when participants are dissatisfied with the conduct of the trial but have not yet withdrawn, the investigator should make an effort to address their concerns and retain them in the trial, rather than simply indicating that the participants withdrew consent. In doing so, investigators must be careful that their efforts do not cross over into coercion.

Fourth, designers and managers need to consider how investigators are paid. Paying investigators solely by the number of participants enrolled should be avoided because it places too much emphasis on enrollment and not enough on follow-up; payments should also reflect follow-up work (e.g., payment per visit or procedure). In addition, linking some additional compensation to the completeness of the data collection should be considered. It is acceptable and generally advisable to link a final payment to completion of forms at a study closeout visit (i.e., a final visit at the end of follow-up to assess the participant’s status). However, care must be taken on this point. Providing extra compensation to investigators for encouraging participants to complete a study when the participants are thereby exposed to significant additional risks could create a conflict of interest on the part of the investigator and would therefore be unethical. But if there are minimal risks associated with data collection to the participant, it may be acceptable to provide financial incentives to the investigator to continue to collect data, whether or not the participant continues treatment.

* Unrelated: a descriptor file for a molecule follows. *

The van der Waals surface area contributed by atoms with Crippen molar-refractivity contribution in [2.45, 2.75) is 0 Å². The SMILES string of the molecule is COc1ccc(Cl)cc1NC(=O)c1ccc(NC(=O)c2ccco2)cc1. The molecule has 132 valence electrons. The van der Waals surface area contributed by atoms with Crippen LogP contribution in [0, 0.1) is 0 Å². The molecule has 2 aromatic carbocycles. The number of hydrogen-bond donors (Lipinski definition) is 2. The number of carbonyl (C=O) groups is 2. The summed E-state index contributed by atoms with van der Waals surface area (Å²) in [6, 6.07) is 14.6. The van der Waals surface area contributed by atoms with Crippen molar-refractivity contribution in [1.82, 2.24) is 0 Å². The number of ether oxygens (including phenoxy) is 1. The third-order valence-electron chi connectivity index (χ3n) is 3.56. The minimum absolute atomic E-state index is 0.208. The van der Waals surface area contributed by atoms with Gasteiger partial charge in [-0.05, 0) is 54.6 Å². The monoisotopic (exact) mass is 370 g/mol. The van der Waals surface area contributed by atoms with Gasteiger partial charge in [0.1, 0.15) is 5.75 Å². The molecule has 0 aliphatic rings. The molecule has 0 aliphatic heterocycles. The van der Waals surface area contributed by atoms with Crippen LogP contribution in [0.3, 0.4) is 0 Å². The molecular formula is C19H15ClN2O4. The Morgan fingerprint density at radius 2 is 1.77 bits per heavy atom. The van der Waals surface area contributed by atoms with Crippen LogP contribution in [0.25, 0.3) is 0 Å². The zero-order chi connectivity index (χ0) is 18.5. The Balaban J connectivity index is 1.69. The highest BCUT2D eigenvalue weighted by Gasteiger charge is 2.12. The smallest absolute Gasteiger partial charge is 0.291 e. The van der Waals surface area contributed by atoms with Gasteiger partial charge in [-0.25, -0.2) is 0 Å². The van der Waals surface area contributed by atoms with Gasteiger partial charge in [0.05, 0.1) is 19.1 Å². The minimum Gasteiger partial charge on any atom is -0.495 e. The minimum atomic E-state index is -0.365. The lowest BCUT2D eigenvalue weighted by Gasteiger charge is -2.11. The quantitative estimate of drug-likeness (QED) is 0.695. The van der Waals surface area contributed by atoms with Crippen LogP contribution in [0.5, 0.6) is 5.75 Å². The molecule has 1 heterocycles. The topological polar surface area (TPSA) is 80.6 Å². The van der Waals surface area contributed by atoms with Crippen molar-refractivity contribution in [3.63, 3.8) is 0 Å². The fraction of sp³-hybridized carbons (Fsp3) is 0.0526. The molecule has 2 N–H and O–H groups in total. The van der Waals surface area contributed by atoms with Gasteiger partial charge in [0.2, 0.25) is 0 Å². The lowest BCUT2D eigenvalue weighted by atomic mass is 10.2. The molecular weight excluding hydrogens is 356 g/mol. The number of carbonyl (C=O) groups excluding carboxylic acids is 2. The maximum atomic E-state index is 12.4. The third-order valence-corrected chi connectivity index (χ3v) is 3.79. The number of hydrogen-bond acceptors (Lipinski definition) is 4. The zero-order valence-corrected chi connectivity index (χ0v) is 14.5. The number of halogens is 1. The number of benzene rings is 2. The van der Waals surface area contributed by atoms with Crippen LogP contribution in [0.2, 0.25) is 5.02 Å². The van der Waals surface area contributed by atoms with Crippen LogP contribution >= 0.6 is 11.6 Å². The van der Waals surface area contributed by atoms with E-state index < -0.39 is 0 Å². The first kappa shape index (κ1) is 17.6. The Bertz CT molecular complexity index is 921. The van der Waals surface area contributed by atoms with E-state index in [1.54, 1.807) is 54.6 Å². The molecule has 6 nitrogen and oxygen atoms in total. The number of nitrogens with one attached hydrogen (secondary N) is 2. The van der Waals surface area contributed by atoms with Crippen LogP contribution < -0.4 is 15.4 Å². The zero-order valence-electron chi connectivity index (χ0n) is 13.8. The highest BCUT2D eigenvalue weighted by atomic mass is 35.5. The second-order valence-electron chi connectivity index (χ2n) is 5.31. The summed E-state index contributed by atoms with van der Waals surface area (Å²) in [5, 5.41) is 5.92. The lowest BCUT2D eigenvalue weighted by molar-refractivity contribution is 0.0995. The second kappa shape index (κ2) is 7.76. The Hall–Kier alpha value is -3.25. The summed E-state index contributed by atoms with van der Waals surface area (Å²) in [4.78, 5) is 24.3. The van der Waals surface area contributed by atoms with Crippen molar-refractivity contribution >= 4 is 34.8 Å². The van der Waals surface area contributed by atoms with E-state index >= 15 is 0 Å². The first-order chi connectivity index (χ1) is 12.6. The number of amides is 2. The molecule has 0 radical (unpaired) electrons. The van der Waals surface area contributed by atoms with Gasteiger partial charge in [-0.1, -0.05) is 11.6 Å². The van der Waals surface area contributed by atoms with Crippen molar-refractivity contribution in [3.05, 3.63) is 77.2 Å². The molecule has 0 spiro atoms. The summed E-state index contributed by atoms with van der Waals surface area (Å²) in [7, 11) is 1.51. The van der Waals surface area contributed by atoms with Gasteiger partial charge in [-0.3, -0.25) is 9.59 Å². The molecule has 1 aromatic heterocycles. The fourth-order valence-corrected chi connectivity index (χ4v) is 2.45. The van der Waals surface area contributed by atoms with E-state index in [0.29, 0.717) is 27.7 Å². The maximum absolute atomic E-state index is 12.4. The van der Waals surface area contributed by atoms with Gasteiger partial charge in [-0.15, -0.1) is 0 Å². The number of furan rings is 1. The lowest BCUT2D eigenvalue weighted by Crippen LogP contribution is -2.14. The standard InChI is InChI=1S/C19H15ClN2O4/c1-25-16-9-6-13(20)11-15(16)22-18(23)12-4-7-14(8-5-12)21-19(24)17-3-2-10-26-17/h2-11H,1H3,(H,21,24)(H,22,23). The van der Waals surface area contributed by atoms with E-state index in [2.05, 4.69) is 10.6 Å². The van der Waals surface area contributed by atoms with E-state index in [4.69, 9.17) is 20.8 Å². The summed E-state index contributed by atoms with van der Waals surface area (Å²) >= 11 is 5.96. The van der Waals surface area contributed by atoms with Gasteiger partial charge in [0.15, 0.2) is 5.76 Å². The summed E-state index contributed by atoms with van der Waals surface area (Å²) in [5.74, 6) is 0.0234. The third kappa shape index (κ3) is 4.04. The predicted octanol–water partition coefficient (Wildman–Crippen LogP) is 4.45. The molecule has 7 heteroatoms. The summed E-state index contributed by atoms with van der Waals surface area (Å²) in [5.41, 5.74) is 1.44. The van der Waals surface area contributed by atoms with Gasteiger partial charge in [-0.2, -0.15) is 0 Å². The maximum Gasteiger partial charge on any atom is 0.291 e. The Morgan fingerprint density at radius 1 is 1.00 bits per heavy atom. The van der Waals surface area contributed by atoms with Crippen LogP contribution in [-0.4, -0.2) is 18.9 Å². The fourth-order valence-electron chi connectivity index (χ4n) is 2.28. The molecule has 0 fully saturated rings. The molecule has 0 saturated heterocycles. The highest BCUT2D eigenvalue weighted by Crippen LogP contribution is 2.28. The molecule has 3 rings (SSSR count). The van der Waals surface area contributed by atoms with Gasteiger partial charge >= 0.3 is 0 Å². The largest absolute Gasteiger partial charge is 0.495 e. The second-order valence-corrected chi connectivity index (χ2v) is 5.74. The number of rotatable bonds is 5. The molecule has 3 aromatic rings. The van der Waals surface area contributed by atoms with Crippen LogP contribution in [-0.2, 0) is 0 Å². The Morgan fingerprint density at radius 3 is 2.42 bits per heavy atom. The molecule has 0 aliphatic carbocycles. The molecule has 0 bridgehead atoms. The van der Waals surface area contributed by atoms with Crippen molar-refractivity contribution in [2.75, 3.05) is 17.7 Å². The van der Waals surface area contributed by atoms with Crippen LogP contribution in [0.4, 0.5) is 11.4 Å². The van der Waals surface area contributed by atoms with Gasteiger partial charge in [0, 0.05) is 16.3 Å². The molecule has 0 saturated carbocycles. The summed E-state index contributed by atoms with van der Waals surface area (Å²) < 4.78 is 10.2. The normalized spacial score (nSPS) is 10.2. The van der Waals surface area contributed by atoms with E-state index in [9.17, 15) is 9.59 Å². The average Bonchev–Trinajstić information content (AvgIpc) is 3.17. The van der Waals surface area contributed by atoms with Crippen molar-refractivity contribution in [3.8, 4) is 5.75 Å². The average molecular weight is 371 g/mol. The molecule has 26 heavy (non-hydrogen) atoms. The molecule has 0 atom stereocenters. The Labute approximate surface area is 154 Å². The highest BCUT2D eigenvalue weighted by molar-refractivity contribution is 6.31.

Fifth, designers and managers can ensure that data collection is monitored and reported during the trial. Missing data and missed visits that could affect important outcomes need to be assessed in real time by site personnel during a clinical trial. The information from these assessments should be available and shown to investigators at regular meetings and on study websites, creating a climate to encourage other investigators to collect more complete data. Also, identification of poorly performing sites can help identify the need for some sort of remediation, including additional training, site visits, or even site closure. Site visits should be targeted on the basis of assessments of the amount of missing data, with the goal of helping to correct the problem.


Investigators and site personnel can also act in several ways to reduce the amount of missing data. First, in the informed consent process, they can emphasize to participants the importance of continued participation for the full duration of the trial. Similarly, they can ensure that the trial procedures allow for an informed withdrawal of consent so that participants recognize the importance of continued follow-up for data collection if they discontinue study treatment: see Box 3-1 for an example of language for withdrawal. Second, investigators and site personnel can provide incentives

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